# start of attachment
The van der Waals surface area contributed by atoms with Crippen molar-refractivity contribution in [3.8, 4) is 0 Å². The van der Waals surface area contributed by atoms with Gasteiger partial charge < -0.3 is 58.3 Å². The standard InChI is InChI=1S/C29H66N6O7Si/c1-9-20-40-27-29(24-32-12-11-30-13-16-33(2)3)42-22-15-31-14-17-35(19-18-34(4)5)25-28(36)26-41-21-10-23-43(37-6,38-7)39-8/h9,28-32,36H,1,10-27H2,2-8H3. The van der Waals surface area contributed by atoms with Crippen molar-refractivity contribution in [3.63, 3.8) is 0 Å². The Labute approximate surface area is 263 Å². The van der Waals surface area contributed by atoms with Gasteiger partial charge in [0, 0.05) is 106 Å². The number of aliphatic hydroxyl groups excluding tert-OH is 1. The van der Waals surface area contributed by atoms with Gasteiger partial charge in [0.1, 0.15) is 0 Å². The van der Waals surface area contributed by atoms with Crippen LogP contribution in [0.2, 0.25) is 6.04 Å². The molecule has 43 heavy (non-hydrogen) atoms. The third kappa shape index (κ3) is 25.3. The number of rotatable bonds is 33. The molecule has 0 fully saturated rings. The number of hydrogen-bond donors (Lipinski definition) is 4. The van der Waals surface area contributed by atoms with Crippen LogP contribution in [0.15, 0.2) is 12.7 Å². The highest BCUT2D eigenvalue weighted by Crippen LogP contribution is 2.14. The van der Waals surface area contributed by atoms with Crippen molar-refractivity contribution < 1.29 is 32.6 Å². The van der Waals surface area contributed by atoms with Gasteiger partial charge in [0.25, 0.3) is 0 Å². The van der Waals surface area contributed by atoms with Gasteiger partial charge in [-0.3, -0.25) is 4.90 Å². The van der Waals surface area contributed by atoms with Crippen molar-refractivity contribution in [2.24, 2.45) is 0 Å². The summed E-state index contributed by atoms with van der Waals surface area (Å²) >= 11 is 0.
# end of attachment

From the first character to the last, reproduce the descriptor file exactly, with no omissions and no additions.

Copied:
The van der Waals surface area contributed by atoms with Crippen molar-refractivity contribution in [3.8, 4) is 0 Å². The van der Waals surface area contributed by atoms with Gasteiger partial charge < -0.3 is 58.3 Å². The standard InChI is InChI=1S/C29H66N6O7Si/c1-9-20-40-27-29(24-32-12-11-30-13-16-33(2)3)42-22-15-31-14-17-35(19-18-34(4)5)25-28(36)26-41-21-10-23-43(37-6,38-7)39-8/h9,28-32,36H,1,10-27H2,2-8H3. The van der Waals surface area contributed by atoms with Crippen molar-refractivity contribution in [3.63, 3.8) is 0 Å². The Labute approximate surface area is 263 Å². The van der Waals surface area contributed by atoms with Gasteiger partial charge in [0, 0.05) is 106 Å². The number of aliphatic hydroxyl groups excluding tert-OH is 1. The van der Waals surface area contributed by atoms with Gasteiger partial charge in [0.1, 0.15) is 0 Å². The van der Waals surface area contributed by atoms with Crippen LogP contribution in [0.2, 0.25) is 6.04 Å². The molecule has 43 heavy (non-hydrogen) atoms. The third kappa shape index (κ3) is 25.3. The number of rotatable bonds is 33. The molecule has 0 fully saturated rings. The number of hydrogen-bond donors (Lipinski definition) is 4. The van der Waals surface area contributed by atoms with Crippen LogP contribution in [0.15, 0.2) is 12.7 Å². The highest BCUT2D eigenvalue weighted by Crippen LogP contribution is 2.14. The van der Waals surface area contributed by atoms with Crippen molar-refractivity contribution < 1.29 is 32.6 Å². The van der Waals surface area contributed by atoms with Gasteiger partial charge in [0.25, 0.3) is 0 Å². The van der Waals surface area contributed by atoms with Gasteiger partial charge in [-0.3, -0.25) is 4.90 Å². The van der Waals surface area contributed by atoms with Crippen molar-refractivity contribution in [2.24, 2.45) is 0 Å². The summed E-state index contributed by atoms with van der Waals surface area (Å²) >= 11 is 0.